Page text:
Closer to Nature: Avenues of Approach
Chances are, when you think about achieving a closer connection with Nature, you’ll think of only two approaches: (1) outdoor recreation and (2) environmentalism. There is no blame here, both are highly valuable approaches, this is simply a symptom of our culture’s emphasis.
The problem is that these two giants have a tendency to eclipse other approaches so that we can’t easily bring other approaches to mind when we’re consciously designing our personalized approach to Nature.
In consciously designing an environmentally aware lifestyle, we need to think about many possible approaches and then pick among these the most meaningful for us.
Here are a few approaches that I have Identified:
Outdoor Recreation hardly needs introduction. Mention these words, and conjure images of hikers, campers, kayaks, and so on. I celebrate each season by unpacking my seasonal equipment. Nothing says winter until I’ve got my snowshoes in easy reach. This approach is very hands on and provides an eco-feast for the senses. I would add Wilderness Survival as a corollary to this because if something goes wrong on your adventure, you need to be prepared. As I would tell visitors to the parks I worked in: “A helicopter and rescue team leave a pretty big footprint, they’re not exactly leave-no-trace, so make smart choices”.
Nature Study is just what it sounds like. One can study a body of scientific knowledge (ex. reading a biology textbook), observe nature in action (ex. Birdwatching), or take science to the field and employ a systematic method for coming up with new and involved insights (ex. I didn’t know that moon rise and set times varied with the phase of the moon until I took down notes). It’s very important to understand the way that Nature works. We’ve got too many politicians (and even environmentalists!) making changes from a position of ignorance.
Natural Health recognizes that we humans are a part of Nature and can look to traditional methods to stay healthy and to fight illness. An example of this is the use of herbalism. A person might drink a tea made from dried German chamomile flowers to de-stress at the end of the day and promote a restful sleep (or settle a stomach).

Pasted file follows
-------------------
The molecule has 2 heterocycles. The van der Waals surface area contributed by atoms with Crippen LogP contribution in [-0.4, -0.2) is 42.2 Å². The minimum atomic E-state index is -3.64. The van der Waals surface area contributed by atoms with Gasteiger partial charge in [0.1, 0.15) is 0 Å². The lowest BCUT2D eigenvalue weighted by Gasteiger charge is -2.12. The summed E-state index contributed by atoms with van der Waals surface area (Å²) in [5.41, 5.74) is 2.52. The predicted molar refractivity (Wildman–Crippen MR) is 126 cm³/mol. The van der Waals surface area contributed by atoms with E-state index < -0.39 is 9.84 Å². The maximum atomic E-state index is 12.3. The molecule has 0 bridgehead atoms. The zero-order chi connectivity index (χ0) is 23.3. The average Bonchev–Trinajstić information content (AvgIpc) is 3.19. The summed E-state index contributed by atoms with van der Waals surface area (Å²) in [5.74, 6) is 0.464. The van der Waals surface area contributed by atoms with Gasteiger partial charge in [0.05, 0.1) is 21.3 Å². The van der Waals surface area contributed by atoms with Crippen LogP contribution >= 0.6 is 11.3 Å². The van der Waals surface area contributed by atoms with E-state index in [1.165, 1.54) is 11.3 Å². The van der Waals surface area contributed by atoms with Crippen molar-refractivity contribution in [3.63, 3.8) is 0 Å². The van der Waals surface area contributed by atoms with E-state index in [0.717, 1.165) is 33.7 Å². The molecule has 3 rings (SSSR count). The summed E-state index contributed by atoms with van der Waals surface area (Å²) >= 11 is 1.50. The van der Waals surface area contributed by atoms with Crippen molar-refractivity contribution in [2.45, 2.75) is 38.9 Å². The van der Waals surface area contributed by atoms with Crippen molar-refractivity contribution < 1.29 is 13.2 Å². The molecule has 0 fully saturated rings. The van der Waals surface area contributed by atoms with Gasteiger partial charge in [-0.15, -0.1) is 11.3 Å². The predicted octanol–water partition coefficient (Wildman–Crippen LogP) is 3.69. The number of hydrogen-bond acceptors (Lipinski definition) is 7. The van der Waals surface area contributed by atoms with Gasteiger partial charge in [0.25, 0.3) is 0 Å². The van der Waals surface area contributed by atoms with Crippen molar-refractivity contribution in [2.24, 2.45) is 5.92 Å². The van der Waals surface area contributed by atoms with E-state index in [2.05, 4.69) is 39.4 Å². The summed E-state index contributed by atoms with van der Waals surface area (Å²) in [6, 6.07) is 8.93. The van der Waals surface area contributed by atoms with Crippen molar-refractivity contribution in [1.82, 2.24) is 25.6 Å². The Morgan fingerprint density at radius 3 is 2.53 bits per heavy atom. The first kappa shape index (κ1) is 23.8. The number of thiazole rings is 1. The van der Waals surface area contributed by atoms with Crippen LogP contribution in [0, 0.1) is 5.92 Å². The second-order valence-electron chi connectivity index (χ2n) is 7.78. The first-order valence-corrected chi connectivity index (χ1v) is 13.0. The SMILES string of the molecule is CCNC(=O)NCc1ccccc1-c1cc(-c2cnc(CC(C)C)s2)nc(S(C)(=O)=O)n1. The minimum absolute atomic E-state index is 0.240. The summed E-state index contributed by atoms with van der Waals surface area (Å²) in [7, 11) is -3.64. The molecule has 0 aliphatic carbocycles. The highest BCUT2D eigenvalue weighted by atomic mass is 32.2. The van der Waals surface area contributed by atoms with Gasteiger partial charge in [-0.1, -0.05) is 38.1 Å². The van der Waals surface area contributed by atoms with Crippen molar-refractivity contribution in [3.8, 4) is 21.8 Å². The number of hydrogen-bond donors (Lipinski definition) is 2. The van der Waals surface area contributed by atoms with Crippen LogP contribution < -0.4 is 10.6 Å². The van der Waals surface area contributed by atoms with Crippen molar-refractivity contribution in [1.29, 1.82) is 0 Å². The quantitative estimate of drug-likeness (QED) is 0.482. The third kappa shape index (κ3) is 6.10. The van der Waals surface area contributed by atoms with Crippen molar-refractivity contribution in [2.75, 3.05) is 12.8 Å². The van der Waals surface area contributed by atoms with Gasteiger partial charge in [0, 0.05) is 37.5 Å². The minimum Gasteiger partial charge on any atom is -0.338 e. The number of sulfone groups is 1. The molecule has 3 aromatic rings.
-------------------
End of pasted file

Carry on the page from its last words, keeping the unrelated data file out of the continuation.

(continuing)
Natural Diets: there is something very intimate in deriving our very sustenance from the Earth. This is a largely under-emphasized approach to a meaningful relationship with the natural world. At least part of why this is so under-emphasized is because this is seen as a point of too much contention (like religion). There is no uniform diet for all humans, everywhere. A hunter, often painted as a bad guy among environmentalists, kills his/her own food by going out into the elements and bringing down game that is free-range, organic, and that lived a cruelty-free life. Licensing requirements help to ensure that hunters are adequately skilled. My own, mostly vegan, diet varies with the season and my goal is to grow 75% of my own food. I’m currently exploring a raw vegan diet and I love how just about everything I make tastes good, I can recognize the ingredients, and I’m not likely to burn it!
Gardening and homesteading are ways to drastically reduce your footprint on the Earth while deriving real exposure to the Natural world. I’ll never forget the first time I had a real grape. I was in my best friend’s garden, a familiar enough setting, when she came up to me with a bunch of grapes she had grown. They weren’t uniform in color, which should have clued me into my lack of experience with the fruit. Then I tasted one and realized that I had never had a grape before! She raises chickens and bees, too. All cruelty-free and organic. She would know.
Eco-friendly Homes: This is the place that most of us spend the majority of our time and thus changes here can have the most impact of all. It can be made to be our launching point with the Natural world. Does your home provide daily exposure to the Natural world, plenty of sunlight, fresh air, plants, and pets for instance? Do you poison your (and your family’s) bodies and the surrounding environment with toxic cleaners? What is your rate of consumption? Your creative re-use? Your recycling habits? Do your behaviors help to instill love and respect for Nature in your children?